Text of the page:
Air tankers in all shapes and sizes are invaluable in dousing blazes around the globe – but their niche role is increasingly being usurped by multipurpose aircraft

There is a long list of airframes in use somewhere in the world for aerial firefighting duties. They range from the 1940s vintage Martin Mars flying boat, operating with Flying Tankers in British Colombia in western Canada, to Irkut's jet-powered Beriev Be-200 amphibian, which is only just beginning its first full firefighting season in Russia.

The Be-200 is one of a handful of new-build airframes competing for new orders in this niche market. There are a further handful of modern airframes set for possible conversion to firefighters, some with a reasonable chance of making the transition, and yet another list of no-hopers where a conversion scheme is fanciful.

The world's primary firefighter manufacturers – long-established Bombardier with its 215/415 range and new entrant Irkut and its Be-200 – have conservative sales forecasts for their products. The Russian manufacturer's strategy is to develop its baseline twinjet amphibian so that it can be adapted for cargo, search and rescue (SAR), passenger and VIP transport, in addition to firefighting, says Be-200 programme director Alexander Kuleshov. Across these sectors, over the next 20 years, Irkut estimates the total market at 300 aircraft.

Bombardier sees a similar picture. "There is still a market for firefighting aircraft, but we see it getting folded into the broader area of multipurpose aircraft," says Stephane Leroy, marketing director, amphibious aircraft at Bombardier. Over the next five years, the Canadian manufacturer estimates 40-45 new firefighter sales worldwide.

Fixed-wing aerial firefighters are predominantly active in France, Greece, Italy, Spain and Russia in Europe, while there are also large fleets in the USA and Canada. Rotary firefighting fleets are busy in Australia and the USA (see box stories). While many are convinced that fixed-wing aircraft play an effective role in tackling remote blazes faster than conventional land-based methods, funding is a constant problem. These specially adapted aircraft are expensive to build, costly to operate and have relatively low annual utilisation. For its part, Irkut is developing some relatively minor modifications to the Be-200, such as sensor and observation blisters for the SAR mission and a cargo loading system, to make the airframe more useful.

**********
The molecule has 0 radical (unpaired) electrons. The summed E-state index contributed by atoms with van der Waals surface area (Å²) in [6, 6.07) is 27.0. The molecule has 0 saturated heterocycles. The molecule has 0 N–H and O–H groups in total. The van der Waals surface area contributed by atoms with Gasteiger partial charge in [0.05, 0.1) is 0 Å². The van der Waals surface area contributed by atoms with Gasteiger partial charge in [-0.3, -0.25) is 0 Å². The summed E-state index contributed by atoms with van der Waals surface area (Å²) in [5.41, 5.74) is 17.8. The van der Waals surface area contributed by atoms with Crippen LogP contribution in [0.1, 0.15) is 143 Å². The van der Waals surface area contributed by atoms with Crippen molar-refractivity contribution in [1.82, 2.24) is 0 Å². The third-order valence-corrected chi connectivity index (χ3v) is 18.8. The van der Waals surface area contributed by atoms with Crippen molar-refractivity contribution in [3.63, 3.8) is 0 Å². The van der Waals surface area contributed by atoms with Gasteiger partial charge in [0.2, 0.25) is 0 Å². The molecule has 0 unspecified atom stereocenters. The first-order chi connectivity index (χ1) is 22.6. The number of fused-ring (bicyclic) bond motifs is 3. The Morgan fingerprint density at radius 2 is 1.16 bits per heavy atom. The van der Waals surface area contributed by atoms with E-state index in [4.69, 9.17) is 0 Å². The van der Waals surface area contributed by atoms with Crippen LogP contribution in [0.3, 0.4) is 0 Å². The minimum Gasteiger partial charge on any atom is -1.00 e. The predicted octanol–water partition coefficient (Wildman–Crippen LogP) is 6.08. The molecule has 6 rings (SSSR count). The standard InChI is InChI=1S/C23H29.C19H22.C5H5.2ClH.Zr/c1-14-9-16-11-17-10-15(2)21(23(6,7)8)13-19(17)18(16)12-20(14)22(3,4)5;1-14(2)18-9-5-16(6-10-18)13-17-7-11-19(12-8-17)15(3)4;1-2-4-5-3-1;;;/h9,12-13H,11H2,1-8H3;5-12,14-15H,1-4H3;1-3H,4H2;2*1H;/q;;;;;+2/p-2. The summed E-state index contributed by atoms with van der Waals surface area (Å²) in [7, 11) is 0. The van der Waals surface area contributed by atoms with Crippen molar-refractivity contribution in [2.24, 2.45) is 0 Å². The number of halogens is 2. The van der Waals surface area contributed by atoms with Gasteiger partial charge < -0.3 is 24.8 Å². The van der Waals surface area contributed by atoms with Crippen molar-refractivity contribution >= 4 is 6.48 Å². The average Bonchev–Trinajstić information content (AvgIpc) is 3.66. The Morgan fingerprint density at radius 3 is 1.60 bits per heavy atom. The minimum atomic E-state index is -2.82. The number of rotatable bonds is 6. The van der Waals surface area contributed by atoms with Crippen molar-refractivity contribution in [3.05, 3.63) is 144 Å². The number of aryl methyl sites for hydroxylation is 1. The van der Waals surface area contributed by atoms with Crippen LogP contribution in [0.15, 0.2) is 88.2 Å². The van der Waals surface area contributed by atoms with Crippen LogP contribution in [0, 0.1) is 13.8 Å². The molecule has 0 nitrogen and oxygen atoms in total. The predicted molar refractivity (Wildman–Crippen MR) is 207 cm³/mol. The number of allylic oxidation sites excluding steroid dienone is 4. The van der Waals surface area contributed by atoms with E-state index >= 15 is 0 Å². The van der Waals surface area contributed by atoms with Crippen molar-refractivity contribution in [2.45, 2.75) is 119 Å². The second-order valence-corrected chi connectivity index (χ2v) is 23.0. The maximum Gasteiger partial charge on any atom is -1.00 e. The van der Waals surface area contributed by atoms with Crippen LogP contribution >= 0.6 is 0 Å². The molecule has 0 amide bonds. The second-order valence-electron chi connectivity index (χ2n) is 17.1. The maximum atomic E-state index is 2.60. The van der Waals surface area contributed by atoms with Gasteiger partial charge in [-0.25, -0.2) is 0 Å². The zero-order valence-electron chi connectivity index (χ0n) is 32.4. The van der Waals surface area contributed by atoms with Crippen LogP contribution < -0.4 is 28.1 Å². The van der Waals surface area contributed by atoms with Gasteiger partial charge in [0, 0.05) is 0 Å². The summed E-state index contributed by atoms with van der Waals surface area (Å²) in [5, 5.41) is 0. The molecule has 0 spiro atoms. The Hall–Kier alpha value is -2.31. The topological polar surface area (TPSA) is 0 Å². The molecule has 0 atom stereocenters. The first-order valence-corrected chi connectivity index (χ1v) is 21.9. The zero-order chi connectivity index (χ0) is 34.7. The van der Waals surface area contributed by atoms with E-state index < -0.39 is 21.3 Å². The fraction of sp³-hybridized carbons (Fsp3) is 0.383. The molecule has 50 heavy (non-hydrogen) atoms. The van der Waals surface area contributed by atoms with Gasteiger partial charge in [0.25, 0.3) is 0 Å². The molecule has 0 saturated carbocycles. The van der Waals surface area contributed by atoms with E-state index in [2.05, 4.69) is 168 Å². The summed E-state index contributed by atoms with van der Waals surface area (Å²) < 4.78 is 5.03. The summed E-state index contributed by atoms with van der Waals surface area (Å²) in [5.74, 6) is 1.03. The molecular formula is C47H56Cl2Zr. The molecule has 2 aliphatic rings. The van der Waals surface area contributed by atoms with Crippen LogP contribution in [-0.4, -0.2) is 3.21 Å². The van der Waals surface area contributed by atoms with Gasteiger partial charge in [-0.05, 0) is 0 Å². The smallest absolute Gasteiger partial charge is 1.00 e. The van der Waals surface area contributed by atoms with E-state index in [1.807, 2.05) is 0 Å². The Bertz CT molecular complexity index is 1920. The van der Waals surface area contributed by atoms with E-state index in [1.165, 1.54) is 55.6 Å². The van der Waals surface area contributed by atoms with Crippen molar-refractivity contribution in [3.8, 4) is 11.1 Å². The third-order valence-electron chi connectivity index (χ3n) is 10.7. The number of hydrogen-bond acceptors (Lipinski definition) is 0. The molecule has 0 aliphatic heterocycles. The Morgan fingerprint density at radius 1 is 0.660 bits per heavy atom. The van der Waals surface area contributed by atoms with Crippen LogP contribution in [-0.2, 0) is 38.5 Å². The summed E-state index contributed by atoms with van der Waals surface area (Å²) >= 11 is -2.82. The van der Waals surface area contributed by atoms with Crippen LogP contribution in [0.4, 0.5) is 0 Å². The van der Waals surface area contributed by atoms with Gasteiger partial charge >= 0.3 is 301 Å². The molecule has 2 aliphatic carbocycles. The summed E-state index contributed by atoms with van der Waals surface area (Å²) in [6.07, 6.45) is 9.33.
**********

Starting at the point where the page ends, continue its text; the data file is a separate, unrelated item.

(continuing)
By the end of May, there will be three Be-200s operating with Russia's ministry of emergencies ready for the country's firefighting season, says Kuleshov. One will be based in Khabarovsk in the far east of the country, with two based near Moscow. The Be-200 can carry 12t of water drawn through four retractable scoops while performing a touch-and-go landing on a lake or the sea. It drops the water in around 1s at speeds in excess of 120kt (220km/h).

The first two aircraft were delivered to the ministry in May 2004 and underwent an intensive trials and training programme to be ready for this year's fire season. Irkut will deliver up to seven Be-200s to the ministry. "The agreement is to deliver not less than one aircraft a year," says Kuleshov, with the rate dependent on state funding and crew availability. But the real prize will be overseas orders. To further its case, Irkut has been sending the Be-200 on several trials outside Russia, and has requests from South-East Asian countries and the USA for the aircraft to perform more, he says.

Last summer the Be-200 demonstrated its capabilities on the Italian island of Sardinia, as well as in Croatia. In Italy the aircraft was operated by Sorem, the official firefighting operator for the country's civil protection department. During the 40-day evaluation it flew for nearly 90h, performed 255 scoops from lakes and the sea and dropped 1,820t of water with 100% dispatch reliability, says Kuleshov. The Be-200 took part in suppressing three fires in September, working alongside Sorem's Bombardier 415s and Erickson Air-Crane helicopters, with each one put out in less than 2h. "Sorem pilots highlighted aircraft manoeuvrability and controllability achieved due to the fly-by-wire system – we even managed to scoop water from small-area lakes," says Andrea Golfera, Sorem's Be-200 flight-test programme manager.

Trial lease